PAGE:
As part of the ongoing New World screwworm eradication efforts in Monroe County, the Florida Department of Agriculture and Consumer Services has assessed more than 15,000 animals for screwworm at the Animal Health Check Point, located at Mile Marker 106 in Key Largo. The department checks all animals traveling north out of the Keys for screwworm to prevent the spread of the infestation to the mainland. It has been more than 50 years since the New World screwworm has been found in Florida, and it could devastate the livestock industry if it spreads.
“We’re aggressively working to eradicate the screwworm in Florida,” said Commissioner of Agriculture Adam H. Putnam. “I thank Keys residents and visitors for stopping at the Animal Health Check Point because even the smallest number of flies on the mainland would threaten our livestock industry.”
The Animal Health Check Point is open 24 hours a day, seven days a week. Since setting up the animal health checkpoint, agricultural law enforcement officers have assessed animals ranging from camels to parrots.
Early detection of screwworm infestations in pets, animals and livestock is key to successfully treating the wounds for a full recovery. A screwworm infestation is easily identified by:
- Wounds infested with maggots;
- Blood tinged discharge and foul odor;
- Decreased appetite of milk production; and
- Seclusion from the rest of the herd or flock.
Residents who have warm-blooded animals (pets, livestock, etc.) should watch their animals carefully and report any potential cases to 1-800-HELP-FLA (1-800-435-7352) or non-Florida residents should call (850) 410-3800. Visitors to the area should ensure any pets that are with them are also checked.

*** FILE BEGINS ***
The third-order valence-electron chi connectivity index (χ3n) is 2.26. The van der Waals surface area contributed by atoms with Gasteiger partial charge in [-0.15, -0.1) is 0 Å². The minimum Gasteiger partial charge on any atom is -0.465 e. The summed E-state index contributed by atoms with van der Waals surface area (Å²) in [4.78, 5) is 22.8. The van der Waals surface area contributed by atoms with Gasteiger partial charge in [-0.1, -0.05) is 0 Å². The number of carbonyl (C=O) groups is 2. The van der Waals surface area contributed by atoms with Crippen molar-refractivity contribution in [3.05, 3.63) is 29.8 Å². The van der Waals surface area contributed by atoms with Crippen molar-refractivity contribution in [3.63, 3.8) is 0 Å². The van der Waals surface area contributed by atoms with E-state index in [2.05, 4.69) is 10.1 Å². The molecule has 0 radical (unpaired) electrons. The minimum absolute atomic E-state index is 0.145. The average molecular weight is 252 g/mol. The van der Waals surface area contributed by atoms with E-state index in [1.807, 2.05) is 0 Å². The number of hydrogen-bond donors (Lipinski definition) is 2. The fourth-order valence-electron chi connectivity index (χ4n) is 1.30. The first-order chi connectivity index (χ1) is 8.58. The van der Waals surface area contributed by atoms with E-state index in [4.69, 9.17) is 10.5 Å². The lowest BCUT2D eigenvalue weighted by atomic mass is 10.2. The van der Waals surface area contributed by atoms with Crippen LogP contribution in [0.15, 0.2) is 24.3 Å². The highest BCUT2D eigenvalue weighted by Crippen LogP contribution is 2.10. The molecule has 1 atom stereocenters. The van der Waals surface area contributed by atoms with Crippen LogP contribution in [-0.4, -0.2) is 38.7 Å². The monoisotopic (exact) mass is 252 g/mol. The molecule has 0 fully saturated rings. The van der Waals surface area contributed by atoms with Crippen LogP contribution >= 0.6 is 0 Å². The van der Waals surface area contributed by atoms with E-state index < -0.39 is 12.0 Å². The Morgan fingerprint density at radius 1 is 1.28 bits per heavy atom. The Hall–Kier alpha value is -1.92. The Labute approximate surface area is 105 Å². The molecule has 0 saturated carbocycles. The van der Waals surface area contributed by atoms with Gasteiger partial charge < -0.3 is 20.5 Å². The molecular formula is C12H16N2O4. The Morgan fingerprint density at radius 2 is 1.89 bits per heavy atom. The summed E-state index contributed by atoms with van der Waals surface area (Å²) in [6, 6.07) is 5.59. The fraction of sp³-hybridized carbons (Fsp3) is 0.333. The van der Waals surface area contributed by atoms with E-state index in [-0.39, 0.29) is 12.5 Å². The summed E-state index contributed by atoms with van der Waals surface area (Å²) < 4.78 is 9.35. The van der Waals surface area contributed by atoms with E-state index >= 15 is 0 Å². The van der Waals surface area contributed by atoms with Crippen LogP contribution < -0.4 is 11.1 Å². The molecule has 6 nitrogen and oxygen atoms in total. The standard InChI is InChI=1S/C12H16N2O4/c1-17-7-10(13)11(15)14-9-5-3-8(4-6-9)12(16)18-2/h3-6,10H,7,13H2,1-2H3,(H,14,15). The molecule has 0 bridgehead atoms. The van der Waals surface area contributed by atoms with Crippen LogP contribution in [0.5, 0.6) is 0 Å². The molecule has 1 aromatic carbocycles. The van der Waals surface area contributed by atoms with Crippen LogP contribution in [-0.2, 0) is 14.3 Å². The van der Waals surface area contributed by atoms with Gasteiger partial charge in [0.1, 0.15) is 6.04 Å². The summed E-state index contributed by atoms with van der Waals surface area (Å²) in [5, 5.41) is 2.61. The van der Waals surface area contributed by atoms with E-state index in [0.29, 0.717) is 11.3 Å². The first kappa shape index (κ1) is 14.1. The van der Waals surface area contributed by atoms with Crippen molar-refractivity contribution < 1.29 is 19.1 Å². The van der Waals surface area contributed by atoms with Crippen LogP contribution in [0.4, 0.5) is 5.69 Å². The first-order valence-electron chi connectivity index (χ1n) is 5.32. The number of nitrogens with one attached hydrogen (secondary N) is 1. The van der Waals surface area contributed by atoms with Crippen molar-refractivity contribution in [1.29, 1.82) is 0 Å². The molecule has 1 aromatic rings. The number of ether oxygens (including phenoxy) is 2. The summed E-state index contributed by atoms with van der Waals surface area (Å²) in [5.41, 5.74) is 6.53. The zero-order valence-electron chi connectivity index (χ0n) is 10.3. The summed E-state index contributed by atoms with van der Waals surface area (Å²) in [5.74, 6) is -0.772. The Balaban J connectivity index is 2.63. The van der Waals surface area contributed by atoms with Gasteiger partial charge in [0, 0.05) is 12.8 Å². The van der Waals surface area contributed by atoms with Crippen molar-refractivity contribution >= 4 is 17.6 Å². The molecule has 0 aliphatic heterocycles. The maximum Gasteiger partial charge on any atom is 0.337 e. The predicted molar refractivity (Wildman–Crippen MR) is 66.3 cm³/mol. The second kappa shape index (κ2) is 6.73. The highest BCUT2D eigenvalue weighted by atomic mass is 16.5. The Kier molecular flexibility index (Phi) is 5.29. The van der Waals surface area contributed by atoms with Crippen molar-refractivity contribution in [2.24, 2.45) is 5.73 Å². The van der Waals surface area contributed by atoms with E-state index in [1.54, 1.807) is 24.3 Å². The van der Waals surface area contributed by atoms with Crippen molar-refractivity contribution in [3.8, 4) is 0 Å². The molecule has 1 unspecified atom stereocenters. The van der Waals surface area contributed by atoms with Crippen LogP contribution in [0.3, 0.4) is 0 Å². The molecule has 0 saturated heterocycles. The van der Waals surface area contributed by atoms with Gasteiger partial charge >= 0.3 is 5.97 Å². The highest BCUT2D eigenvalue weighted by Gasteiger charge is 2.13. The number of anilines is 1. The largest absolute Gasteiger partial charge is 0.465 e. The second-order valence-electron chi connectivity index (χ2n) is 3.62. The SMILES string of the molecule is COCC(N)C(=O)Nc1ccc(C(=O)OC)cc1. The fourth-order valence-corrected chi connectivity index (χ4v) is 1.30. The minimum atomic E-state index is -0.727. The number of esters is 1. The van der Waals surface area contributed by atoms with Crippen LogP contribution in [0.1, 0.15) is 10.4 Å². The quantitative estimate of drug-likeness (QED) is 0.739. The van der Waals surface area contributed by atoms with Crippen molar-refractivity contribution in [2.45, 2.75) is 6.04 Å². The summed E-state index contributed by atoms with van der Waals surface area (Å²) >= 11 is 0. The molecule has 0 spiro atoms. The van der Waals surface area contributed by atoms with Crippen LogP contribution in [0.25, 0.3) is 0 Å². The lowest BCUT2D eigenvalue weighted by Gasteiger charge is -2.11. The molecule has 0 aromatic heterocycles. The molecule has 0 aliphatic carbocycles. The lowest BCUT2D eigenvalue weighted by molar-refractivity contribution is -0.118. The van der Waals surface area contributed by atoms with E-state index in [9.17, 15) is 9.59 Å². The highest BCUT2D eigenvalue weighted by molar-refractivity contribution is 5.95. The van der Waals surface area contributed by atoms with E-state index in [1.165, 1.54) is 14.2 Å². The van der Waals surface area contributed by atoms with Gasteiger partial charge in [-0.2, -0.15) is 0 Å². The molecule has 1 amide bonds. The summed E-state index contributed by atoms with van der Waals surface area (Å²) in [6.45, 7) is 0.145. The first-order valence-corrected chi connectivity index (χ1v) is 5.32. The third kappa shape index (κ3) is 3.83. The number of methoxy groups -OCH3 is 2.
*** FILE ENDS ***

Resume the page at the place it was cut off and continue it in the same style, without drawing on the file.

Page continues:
In early October, the United States Department of Agriculture confirmed the presence of a New World screwworm infestation in the Key Deer population on Big Pine Key and No Name Key. New World screwworms are fly larvae (maggots) that can infest livestock and other warm-blooded animals, including people. They most often enter an animal through an open wound and feed on the animal’s living flesh.
In addition to outreach efforts and worm analyses at the interdiction station, the department is working with the USDA and other partners to implement the sterile fly technique. More than 124 million sterile flies have been released from ground sites. The infertile male flies mate with flies in infested areas to gradually breed the fly out of existence.
The sterile fly technique remains the most proven and effective tool since successfully eradicating the last screwworm infestation decades ago. Today, USDA and its partners maintain a permanent sterile fly barrier at the Darien Gap between Panama and Colombia to prevent the establishment of any screwworm flies that enter from South America.
For more information and to sign up for weekly screwworm email updates, visit FreshFromFlorida.com/screwworm.